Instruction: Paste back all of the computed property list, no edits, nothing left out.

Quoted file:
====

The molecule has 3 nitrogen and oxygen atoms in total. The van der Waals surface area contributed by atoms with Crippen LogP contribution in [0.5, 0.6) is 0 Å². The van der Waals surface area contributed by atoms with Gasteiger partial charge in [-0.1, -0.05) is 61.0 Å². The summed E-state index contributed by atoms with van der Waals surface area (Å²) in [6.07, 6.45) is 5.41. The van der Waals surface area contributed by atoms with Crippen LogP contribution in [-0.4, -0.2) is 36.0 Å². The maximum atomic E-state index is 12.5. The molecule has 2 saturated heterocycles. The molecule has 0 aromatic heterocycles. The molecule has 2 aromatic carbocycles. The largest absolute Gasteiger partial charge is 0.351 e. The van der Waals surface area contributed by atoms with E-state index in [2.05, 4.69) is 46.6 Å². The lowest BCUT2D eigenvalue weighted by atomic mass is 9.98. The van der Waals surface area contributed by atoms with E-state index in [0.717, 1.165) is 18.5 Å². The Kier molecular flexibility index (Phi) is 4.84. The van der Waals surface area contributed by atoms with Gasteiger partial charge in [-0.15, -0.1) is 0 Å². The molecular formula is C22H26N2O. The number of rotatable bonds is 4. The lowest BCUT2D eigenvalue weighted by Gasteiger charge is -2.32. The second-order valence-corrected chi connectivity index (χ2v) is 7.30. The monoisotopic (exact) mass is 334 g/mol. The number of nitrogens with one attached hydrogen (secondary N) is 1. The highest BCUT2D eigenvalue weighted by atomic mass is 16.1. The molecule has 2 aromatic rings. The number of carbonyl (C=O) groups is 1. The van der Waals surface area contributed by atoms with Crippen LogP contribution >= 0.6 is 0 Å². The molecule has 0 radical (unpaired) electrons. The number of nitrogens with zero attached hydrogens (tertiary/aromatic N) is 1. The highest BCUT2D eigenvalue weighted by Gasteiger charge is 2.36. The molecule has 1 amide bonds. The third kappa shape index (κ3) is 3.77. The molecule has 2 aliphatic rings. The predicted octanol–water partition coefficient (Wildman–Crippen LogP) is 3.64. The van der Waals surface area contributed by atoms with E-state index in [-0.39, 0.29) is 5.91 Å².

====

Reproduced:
The molecule has 3 nitrogen and oxygen atoms in total. The van der Waals surface area contributed by atoms with Crippen LogP contribution in [0.5, 0.6) is 0 Å². The van der Waals surface area contributed by atoms with Gasteiger partial charge in [-0.1, -0.05) is 61.0 Å². The summed E-state index contributed by atoms with van der Waals surface area (Å²) in [6.07, 6.45) is 5.41. The van der Waals surface area contributed by atoms with Crippen LogP contribution in [-0.4, -0.2) is 36.0 Å². The maximum atomic E-state index is 12.5. The molecule has 2 saturated heterocycles. The molecule has 0 aromatic heterocycles. The molecule has 2 aromatic carbocycles. The largest absolute Gasteiger partial charge is 0.351 e. The van der Waals surface area contributed by atoms with E-state index in [2.05, 4.69) is 46.6 Å². The lowest BCUT2D eigenvalue weighted by atomic mass is 9.98. The van der Waals surface area contributed by atoms with E-state index in [0.717, 1.165) is 18.5 Å². The Kier molecular flexibility index (Phi) is 4.84. The van der Waals surface area contributed by atoms with Gasteiger partial charge in [-0.15, -0.1) is 0 Å². The molecular formula is C22H26N2O. The number of rotatable bonds is 4. The lowest BCUT2D eigenvalue weighted by Gasteiger charge is -2.32. The second-order valence-corrected chi connectivity index (χ2v) is 7.30. The monoisotopic (exact) mass is 334 g/mol. The number of nitrogens with one attached hydrogen (secondary N) is 1. The highest BCUT2D eigenvalue weighted by atomic mass is 16.1. The molecule has 2 aromatic rings. The number of carbonyl (C=O) groups is 1. The van der Waals surface area contributed by atoms with Crippen LogP contribution >= 0.6 is 0 Å². The molecule has 0 radical (unpaired) electrons. The number of nitrogens with zero attached hydrogens (tertiary/aromatic N) is 1. The highest BCUT2D eigenvalue weighted by Gasteiger charge is 2.36. The molecule has 1 amide bonds. The third kappa shape index (κ3) is 3.77. The molecule has 2 aliphatic rings. The predicted octanol–water partition coefficient (Wildman–Crippen LogP) is 3.64. The van der Waals surface area contributed by atoms with E-state index in [-0.39, 0.29) is 5.91 Å².